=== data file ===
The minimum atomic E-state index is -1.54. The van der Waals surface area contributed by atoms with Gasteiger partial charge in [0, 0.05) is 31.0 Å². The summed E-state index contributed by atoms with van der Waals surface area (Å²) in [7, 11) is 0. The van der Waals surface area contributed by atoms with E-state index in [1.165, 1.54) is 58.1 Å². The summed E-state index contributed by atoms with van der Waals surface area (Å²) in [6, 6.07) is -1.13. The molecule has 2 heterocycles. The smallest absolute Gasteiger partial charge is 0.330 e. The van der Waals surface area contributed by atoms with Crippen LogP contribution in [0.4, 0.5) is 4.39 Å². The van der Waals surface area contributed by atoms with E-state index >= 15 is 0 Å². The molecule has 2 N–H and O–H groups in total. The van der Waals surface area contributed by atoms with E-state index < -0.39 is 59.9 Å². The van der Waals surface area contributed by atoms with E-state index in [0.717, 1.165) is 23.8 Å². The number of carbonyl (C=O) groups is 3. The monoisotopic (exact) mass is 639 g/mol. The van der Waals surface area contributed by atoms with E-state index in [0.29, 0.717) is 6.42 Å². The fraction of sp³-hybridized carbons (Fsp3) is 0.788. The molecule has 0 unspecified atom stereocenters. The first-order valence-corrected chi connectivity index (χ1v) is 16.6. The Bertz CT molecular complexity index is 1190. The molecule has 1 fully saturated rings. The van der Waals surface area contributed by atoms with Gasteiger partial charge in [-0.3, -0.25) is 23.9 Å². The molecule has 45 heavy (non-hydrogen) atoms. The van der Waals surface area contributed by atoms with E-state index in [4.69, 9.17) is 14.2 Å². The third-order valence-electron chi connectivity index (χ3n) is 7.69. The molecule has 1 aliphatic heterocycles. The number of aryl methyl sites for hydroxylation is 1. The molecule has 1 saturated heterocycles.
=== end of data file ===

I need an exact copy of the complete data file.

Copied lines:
The minimum atomic E-state index is -1.54. The van der Waals surface area contributed by atoms with Gasteiger partial charge in [0, 0.05) is 31.0 Å². The summed E-state index contributed by atoms with van der Waals surface area (Å²) in [7, 11) is 0. The van der Waals surface area contributed by atoms with E-state index in [1.165, 1.54) is 58.1 Å². The summed E-state index contributed by atoms with van der Waals surface area (Å²) in [6, 6.07) is -1.13. The molecule has 2 heterocycles. The smallest absolute Gasteiger partial charge is 0.330 e. The van der Waals surface area contributed by atoms with Crippen LogP contribution in [0.4, 0.5) is 4.39 Å². The van der Waals surface area contributed by atoms with E-state index >= 15 is 0 Å². The molecule has 2 N–H and O–H groups in total. The van der Waals surface area contributed by atoms with E-state index < -0.39 is 59.9 Å². The van der Waals surface area contributed by atoms with E-state index in [0.717, 1.165) is 23.8 Å². The number of carbonyl (C=O) groups is 3. The monoisotopic (exact) mass is 639 g/mol. The van der Waals surface area contributed by atoms with E-state index in [0.29, 0.717) is 6.42 Å². The fraction of sp³-hybridized carbons (Fsp3) is 0.788. The molecule has 0 unspecified atom stereocenters. The first-order valence-corrected chi connectivity index (χ1v) is 16.6. The Bertz CT molecular complexity index is 1190. The molecule has 1 fully saturated rings. The van der Waals surface area contributed by atoms with Gasteiger partial charge in [-0.3, -0.25) is 23.9 Å². The molecule has 45 heavy (non-hydrogen) atoms. The van der Waals surface area contributed by atoms with E-state index in [4.69, 9.17) is 14.2 Å². The third-order valence-electron chi connectivity index (χ3n) is 7.69. The molecule has 1 aliphatic heterocycles. The number of aryl methyl sites for hydroxylation is 1. The molecule has 1 saturated heterocycles.